The Discontinuity Guide
The Past Doctor Adventures
(Features the Sixth Doctor and Peri after Vengeance on Varos)
Author: Justin Richards
Editor: Stephen Cole
Roots: The Quatermass Experiment (alien genetic material brought back from a space mission), The Thing (an alien that can take over humans by infecting them with its genetic material), Night of the Living Dead, The Evil Dead, and other Zombie movies. Lovecraft is mentioned.
Dialogue Triumphs: The Doctor on his role in the universe: 'You may not like me. You may not like what I do, what I shall have to do. But I'm here to help you, and it may be that I'm the only help you have.'
Continuity: The Doctor tells Peri that when running in a new supply of Zeiton-Seven, it is necessary to recalibrate everything, hence his frustration at forgetting to check the date when he and Peri leave. He drinks Fisherman's Ruin, the local beer. He likes children, and demonstrates various card tricks to the local schoolchildren. When Peri suggests that Vampires might be behind the events on the Dorsill Islands, he crosses his fingers whilst dismissing the idea! He is familiar with the European Space Agency's Gatherer probes, despite their top-secret status [probably due to his UNIT connections]. He is immune to the genetic infection of the Denarian. He has learned how to fly a helicopter (see Fury From the Deep).
Peri gets infected by the Denarian, but is cured by the Doctors antidote.
Gatherer Three was the third space probe launched by the European Space Agency, and was designed to bring back rock and ice samples in sealed containers from the outer reaches of the Solar System; instead, it brought back genetic material, capable of repairing tissue damage, no matter how severe, which Christopher Sheldon dubbed Denarian (from DNA). It doesn't know when to stop repairing its host however, and tries to improve it. In its first generation, it infected Sheldon, and used him as an incubator for its genetic material; hence his colleagues removed constantly regenerated fingers and limbs from him in order to grow more of the Denarian. Once a secondary host was infected, the Denarian entered its second generation, which involves keeping the host alive via its tissue repair abilities and infecting further hosts, so that it has somewhere to live; because it has no effect on the human brain in its first or second generation state, it cannot recognise when its host is dead, and so reanimates its host's brain-dead corpse. It also directs the secondary hosts to harvest tissue from Sheldon. The third generation Denarian realises that it needs to control the host in order to proliferate and begins to take control of human minds, producing a group consciousness. The Doctor notes that Denarian itself is not conscious, but is merely proceeding through its life cycle, which Sheldon and his colleagues unwittingly enabled it to do. The Denarian is susceptible to X-Rays, although a dose strong enough to kill it will also kill the human host. The Doctor manages to destroy the infection with an antidote made from a hybrid strain of the Denarian.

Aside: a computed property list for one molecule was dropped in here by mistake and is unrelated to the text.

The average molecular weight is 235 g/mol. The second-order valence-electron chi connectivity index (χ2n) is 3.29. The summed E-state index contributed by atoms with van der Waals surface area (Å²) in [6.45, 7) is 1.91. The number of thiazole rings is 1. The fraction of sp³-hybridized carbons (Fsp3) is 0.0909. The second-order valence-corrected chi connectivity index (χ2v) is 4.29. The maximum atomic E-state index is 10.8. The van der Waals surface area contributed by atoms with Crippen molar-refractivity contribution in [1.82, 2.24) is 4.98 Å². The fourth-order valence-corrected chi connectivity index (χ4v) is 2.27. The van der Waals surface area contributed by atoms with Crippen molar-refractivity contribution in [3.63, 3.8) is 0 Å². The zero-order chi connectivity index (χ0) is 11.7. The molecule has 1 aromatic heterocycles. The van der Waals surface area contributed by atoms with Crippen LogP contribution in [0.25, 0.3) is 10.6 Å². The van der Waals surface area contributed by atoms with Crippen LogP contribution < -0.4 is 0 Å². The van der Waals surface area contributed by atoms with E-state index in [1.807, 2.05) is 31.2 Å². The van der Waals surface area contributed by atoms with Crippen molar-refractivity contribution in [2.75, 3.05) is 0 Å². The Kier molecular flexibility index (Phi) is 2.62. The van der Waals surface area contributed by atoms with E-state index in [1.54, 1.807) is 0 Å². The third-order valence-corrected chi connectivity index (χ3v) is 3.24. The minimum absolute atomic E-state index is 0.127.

The Dorsill islands are located off the South-West Coast of Britain and have remained in a largely pre-industrialised state, by the choice of the locals. Concessions are allowed, such as modern medicine and a satellite telephone for emergencies. Christopher Sheldon bought the islands from the islanders six months earlier, when their trust fund for running the island went bust and they were under threat of development.
Links: The Doctor has just installed the Zeiton-Seven that he obtained on Varos (Vengeance on Varos), but still needs to recalibrate the TARDIS (see More Short Trips: Moon Graffiti).
Location: Dorsill and Sheldon's Folly, c. 1990s.
The Bottom Line: A pleasant little story that keeps the reader enthralled without getting bogged down in continuity. As usual with Richard's novels, there are animated corpses and plot twists, and the characterisation of both the regulars and supporting characters is spot on. And it's nice to see the Doctor save the day single-handed, a rare occasion in the novels.
Discontinuity Guide by Paul Clarke
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